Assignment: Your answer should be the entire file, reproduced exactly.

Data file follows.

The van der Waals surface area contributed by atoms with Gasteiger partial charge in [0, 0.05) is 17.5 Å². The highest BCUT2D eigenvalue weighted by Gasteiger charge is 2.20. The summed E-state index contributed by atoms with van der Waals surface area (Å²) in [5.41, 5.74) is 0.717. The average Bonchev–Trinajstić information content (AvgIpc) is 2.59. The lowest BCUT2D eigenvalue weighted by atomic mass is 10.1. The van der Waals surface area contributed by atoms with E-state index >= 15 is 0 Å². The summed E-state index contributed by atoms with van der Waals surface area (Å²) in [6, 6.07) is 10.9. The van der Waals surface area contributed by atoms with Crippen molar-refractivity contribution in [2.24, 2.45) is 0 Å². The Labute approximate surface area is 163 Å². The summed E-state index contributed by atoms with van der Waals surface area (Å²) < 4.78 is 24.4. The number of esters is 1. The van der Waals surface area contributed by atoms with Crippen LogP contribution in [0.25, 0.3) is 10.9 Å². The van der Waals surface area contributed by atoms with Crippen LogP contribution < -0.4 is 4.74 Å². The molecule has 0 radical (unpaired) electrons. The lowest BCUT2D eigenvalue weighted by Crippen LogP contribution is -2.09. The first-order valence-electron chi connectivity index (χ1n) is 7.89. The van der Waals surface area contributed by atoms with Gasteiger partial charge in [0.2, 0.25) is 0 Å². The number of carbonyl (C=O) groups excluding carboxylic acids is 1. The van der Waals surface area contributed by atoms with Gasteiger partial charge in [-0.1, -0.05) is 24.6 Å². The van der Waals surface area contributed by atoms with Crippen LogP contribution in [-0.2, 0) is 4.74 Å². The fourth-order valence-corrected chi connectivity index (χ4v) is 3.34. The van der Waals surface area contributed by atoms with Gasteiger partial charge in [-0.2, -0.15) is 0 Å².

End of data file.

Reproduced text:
The van der Waals surface area contributed by atoms with Gasteiger partial charge in [0, 0.05) is 17.5 Å². The highest BCUT2D eigenvalue weighted by Gasteiger charge is 2.20. The summed E-state index contributed by atoms with van der Waals surface area (Å²) in [5.41, 5.74) is 0.717. The average Bonchev–Trinajstić information content (AvgIpc) is 2.59. The lowest BCUT2D eigenvalue weighted by atomic mass is 10.1. The van der Waals surface area contributed by atoms with E-state index >= 15 is 0 Å². The summed E-state index contributed by atoms with van der Waals surface area (Å²) in [6, 6.07) is 10.9. The van der Waals surface area contributed by atoms with Crippen molar-refractivity contribution in [2.24, 2.45) is 0 Å². The Labute approximate surface area is 163 Å². The summed E-state index contributed by atoms with van der Waals surface area (Å²) < 4.78 is 24.4. The number of esters is 1. The van der Waals surface area contributed by atoms with Crippen LogP contribution in [0.25, 0.3) is 10.9 Å². The van der Waals surface area contributed by atoms with Crippen LogP contribution < -0.4 is 4.74 Å². The molecule has 0 radical (unpaired) electrons. The lowest BCUT2D eigenvalue weighted by Crippen LogP contribution is -2.09. The first-order valence-electron chi connectivity index (χ1n) is 7.89. The van der Waals surface area contributed by atoms with Gasteiger partial charge in [0.2, 0.25) is 0 Å². The number of carbonyl (C=O) groups excluding carboxylic acids is 1. The van der Waals surface area contributed by atoms with Gasteiger partial charge in [-0.1, -0.05) is 24.6 Å². The van der Waals surface area contributed by atoms with Crippen LogP contribution in [-0.2, 0) is 4.74 Å². The fourth-order valence-corrected chi connectivity index (χ4v) is 3.34. The van der Waals surface area contributed by atoms with Gasteiger partial charge in [-0.2, -0.15) is 0 Å².